One of the things that will remain is our increased use of video conferencing, due to increased numbers of people working remotely or from home. While people will adjust to this over time, some will no doubt have a more difficult time than others. One of the issues people are facing is virtual fatigue, also known as Zoom fatigue.
In our current blog series, we’re continuing to investigate what causes this phenomenon, and also what you can do to help to prevent it or minimise its effects, both for yourself and for your colleagues.
We’re using to seeing ourselves in a mirror, but video chat can sometimes be quite different. For the purposes of communication and clarity, we often need to be able to see what we are showing to the other people in the video call. This means having a duplicate of our own video stream up on screen. This can often make people incredibly self-conscious – in a typical conversation, of course, you don’t see yourself. It can make people incredibly self-critical and the pressure to present yourself as perfectly as you want to can be exhausting.
Everyone is aware that facial expressions, body language and gestures don’t often translate well over video, and lots of people try (consciously or subconsciously) to exaggerate their reactions in order to help get their point across or to show their feeling on a given topic. This act of overcompensating in itself can also be exhausting, as people are constantly aware of how they are reacting and being seen by others – although, in reality, the other participants in the conversation are often less focused on these small details than one might think.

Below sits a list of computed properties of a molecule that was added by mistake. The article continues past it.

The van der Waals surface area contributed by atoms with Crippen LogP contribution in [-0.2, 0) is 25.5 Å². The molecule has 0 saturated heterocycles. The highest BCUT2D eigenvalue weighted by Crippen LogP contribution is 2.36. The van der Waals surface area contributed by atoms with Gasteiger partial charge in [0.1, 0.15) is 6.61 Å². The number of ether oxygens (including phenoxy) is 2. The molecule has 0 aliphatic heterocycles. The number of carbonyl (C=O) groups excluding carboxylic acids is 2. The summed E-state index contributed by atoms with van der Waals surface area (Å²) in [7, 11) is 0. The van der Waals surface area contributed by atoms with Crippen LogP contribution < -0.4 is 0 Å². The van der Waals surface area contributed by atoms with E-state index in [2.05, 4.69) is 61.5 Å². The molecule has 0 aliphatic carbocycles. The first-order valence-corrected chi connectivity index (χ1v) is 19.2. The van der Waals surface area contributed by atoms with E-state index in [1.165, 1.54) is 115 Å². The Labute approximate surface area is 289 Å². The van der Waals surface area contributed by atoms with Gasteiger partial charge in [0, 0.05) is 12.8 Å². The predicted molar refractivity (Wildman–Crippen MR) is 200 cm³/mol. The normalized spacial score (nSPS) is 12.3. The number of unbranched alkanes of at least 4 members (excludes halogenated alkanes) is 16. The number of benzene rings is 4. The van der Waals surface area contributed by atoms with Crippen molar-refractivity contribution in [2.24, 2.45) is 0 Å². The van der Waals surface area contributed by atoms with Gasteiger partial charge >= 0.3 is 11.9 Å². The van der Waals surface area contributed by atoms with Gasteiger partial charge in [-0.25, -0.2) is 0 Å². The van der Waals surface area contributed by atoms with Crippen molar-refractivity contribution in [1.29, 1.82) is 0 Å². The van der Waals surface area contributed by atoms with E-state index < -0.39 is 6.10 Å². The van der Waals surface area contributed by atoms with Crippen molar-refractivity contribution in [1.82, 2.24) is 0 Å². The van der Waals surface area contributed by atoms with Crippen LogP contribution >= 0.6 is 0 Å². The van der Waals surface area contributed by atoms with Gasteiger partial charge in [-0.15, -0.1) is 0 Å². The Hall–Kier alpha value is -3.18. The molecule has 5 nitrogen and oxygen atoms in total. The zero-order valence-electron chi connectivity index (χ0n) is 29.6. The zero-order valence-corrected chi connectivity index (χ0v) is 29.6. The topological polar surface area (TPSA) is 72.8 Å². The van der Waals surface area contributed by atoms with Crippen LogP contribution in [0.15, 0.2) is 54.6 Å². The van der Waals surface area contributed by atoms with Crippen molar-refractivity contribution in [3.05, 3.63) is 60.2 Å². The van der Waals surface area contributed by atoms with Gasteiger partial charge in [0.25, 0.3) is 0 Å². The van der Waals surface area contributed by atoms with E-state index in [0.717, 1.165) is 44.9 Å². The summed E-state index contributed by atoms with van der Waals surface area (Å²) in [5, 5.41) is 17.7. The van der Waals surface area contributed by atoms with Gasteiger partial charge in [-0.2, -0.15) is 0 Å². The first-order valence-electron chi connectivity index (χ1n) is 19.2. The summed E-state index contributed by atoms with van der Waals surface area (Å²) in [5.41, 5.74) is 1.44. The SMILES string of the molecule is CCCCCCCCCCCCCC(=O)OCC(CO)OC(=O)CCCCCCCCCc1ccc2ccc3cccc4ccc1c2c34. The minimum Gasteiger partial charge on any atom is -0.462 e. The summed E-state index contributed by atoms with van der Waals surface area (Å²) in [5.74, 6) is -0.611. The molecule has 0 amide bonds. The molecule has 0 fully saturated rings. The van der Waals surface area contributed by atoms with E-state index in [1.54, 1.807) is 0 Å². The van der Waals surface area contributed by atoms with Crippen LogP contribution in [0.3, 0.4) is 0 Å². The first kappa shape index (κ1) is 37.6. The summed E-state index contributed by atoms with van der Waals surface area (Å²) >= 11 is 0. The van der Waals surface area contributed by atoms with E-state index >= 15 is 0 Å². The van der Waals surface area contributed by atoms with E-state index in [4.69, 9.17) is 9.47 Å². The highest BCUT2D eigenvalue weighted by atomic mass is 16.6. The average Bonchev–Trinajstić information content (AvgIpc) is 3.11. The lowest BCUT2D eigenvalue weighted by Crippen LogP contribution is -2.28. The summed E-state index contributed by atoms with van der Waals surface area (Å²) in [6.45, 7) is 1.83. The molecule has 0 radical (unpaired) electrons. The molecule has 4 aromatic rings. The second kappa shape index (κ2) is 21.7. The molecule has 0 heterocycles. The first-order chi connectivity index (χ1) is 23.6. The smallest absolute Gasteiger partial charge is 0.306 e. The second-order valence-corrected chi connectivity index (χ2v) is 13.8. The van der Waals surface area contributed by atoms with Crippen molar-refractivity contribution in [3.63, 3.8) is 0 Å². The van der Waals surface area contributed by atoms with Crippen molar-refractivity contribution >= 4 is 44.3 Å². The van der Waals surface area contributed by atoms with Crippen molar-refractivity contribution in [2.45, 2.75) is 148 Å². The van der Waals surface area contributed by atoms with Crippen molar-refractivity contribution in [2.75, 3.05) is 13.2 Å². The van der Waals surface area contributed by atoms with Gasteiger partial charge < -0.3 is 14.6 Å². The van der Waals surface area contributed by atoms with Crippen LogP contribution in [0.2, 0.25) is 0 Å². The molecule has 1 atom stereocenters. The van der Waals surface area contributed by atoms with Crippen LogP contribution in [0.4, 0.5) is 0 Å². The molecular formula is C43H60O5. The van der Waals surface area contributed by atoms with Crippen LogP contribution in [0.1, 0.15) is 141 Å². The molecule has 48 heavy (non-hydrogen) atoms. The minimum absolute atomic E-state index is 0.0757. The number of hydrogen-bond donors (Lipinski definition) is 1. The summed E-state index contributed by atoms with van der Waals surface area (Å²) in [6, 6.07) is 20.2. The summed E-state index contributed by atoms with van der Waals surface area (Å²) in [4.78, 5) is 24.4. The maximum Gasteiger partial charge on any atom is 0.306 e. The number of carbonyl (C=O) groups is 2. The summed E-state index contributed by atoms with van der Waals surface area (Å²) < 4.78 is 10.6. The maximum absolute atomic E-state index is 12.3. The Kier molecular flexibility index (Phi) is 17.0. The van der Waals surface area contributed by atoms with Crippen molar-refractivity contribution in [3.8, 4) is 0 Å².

One of many useful things to come from this particular technology is that it has increased the level of contact that people have with those who find it difficult to meet in person, for whatever reason. Whether a physical disability, a form of social anxiety or even just physical distance, the increasing prevalence and development of video conferencing and collaboration tools has made life easier for many people. Those who struggle to meet people face-to-face sometimes struggle less if that contact is remote. Not just for work or educational purposes, but for doctors’ appointments and therapy sessions, socialising and other events in general.
Online platforms have seen an increase in interest, more video resources are also now available, for example, for those wanting to learn a new skill or get fit at home. Accessibility has been improved and increased.
On a broader level, some of the events of the COVID-19 lockdowns have also made some people and organisations take both the physical and mental wellbeing of their colleagues, students or employees, or perhaps even themselves more seriously, with many new initiatives launched and projects funded, and an increase in numbers of people accessing services online to improve their physical or mental health.
Next week, we’ll have a look at some of the ways you and your organisation can help to minimise the effects of zoom fatigue – and look at some of the alternatives.